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Efficacy of Lasers for the Management of Dermatophyte Toenail Onychomycosis

Aditya K. GuptaDivision of Dermatology, Department of Medicine, University of Toronto, Toronto, Ontario, Canada.
Mediprobe Research Inc, London, Ontario, Canada.

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 MD, PhD, FRCP(C)
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Maanasa VenkataramanMediprobe Research Inc, London, Ontario, Canada.

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Emma M. QuinlanMediprobe Research Inc, London, Ontario, Canada.

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 BA, BSc
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Background: Onychomycosis is a chronic fungal nail infection caused predominantly by dermatophytes, and less commonly by nondermatophyte molds and Candida species. Onychomycosis treatment includes oral and topical antifungals, the efficacy of which is evaluated through randomized, double-blind, controlled trials for US Food and Drug Administration approval. The primary efficacy measure is complete cure (complete mycologic and clinical cure). The secondary measures are clinical cure (usually ≤10% involvement of target nail) and mycologic cure (negative microscopy and culture). Some lasers are US Food and Drug Administration approved for the mild temporary increase in clear nail; however, some practitioners attempt to use lasers to treat and cure onychomycosis.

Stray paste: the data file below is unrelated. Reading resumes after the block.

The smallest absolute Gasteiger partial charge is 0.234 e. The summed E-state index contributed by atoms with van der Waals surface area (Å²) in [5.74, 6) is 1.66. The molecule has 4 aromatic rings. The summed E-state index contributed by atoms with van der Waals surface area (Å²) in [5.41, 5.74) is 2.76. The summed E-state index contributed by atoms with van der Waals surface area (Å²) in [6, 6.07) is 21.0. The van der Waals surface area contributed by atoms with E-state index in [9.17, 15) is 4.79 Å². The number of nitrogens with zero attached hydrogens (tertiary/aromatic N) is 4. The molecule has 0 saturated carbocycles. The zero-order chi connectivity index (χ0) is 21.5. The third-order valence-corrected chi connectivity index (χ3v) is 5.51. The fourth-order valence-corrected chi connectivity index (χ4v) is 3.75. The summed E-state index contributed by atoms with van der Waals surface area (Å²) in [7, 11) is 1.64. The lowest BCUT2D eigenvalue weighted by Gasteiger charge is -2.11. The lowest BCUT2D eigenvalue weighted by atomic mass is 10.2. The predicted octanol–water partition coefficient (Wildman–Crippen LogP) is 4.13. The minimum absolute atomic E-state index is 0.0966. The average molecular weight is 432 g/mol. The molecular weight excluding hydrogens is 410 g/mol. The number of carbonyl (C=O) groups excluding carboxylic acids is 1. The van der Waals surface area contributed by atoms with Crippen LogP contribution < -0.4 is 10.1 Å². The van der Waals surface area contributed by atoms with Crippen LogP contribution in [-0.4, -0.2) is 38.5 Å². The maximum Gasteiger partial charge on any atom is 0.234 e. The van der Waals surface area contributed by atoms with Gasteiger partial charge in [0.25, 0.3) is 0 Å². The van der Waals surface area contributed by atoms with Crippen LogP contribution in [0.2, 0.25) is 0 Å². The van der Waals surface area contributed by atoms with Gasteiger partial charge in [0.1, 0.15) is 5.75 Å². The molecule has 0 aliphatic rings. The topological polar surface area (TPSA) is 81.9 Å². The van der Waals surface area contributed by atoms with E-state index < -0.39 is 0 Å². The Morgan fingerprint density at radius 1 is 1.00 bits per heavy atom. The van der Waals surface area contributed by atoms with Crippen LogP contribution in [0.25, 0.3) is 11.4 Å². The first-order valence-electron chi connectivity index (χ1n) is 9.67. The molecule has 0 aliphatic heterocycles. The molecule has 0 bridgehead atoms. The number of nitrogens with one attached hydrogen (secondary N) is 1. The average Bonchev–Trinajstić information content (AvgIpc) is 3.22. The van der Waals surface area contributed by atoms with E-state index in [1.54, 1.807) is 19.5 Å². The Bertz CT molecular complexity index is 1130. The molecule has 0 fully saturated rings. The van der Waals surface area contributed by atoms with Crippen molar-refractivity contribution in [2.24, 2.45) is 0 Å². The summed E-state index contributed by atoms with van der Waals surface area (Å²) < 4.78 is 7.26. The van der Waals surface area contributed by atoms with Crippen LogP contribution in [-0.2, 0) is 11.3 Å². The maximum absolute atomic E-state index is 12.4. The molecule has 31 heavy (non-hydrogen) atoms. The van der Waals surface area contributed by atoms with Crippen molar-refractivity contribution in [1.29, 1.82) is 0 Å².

Methods: A systematic review of the literature was performed in July of 2020 to evaluate the efficacy rates demonstrated by randomized controlled trials of laser monotherapy for dermatophyte onychomycosis of the great toenail.

Results: Randomized controlled trials assessing the efficacy of laser monotherapy for dermatophyte toenail onychomycosis are limited. Many studies measured cure rates by means of nails instead of patients, and performed only microscopy or culture, not both. Only one included study reported mycologic cure rate in patients as negative light microscopy and culture (0%). The combined clinical cure rates in short- and long-pulsed laser studies were 13.0%–16.7% and 25.9%, respectively. There was no study that reported the complete cure rate; however, one did report treatment success (mycologic cure [negative microscopy and culture] and ≤10% clinical involvement) in nails as 16.7%.

Conclusions: The effectiveness of lasers as a therapeutic intervention for dermatophyte toenail onychomycosis is limited based on complete, mycologic, and clinical cure rates. However, it may be possible to use different treatment parameters or lasers with a different wavelength to increase the efficacy. Lasers could be a potential management option for older patients and onychomycosis patients with coexisting conditions such as diabetes, liver, and/or kidney diseases for whom systemic antifungal agents are contraindicated or have failed.

Corresponding author: Aditya K. Gupta, MD, PhD, FRCP(C), 645 Windermere Rd, London, Ontario N5X 2P1, Canada. (E-mail: agupta@mediproberesearch.com)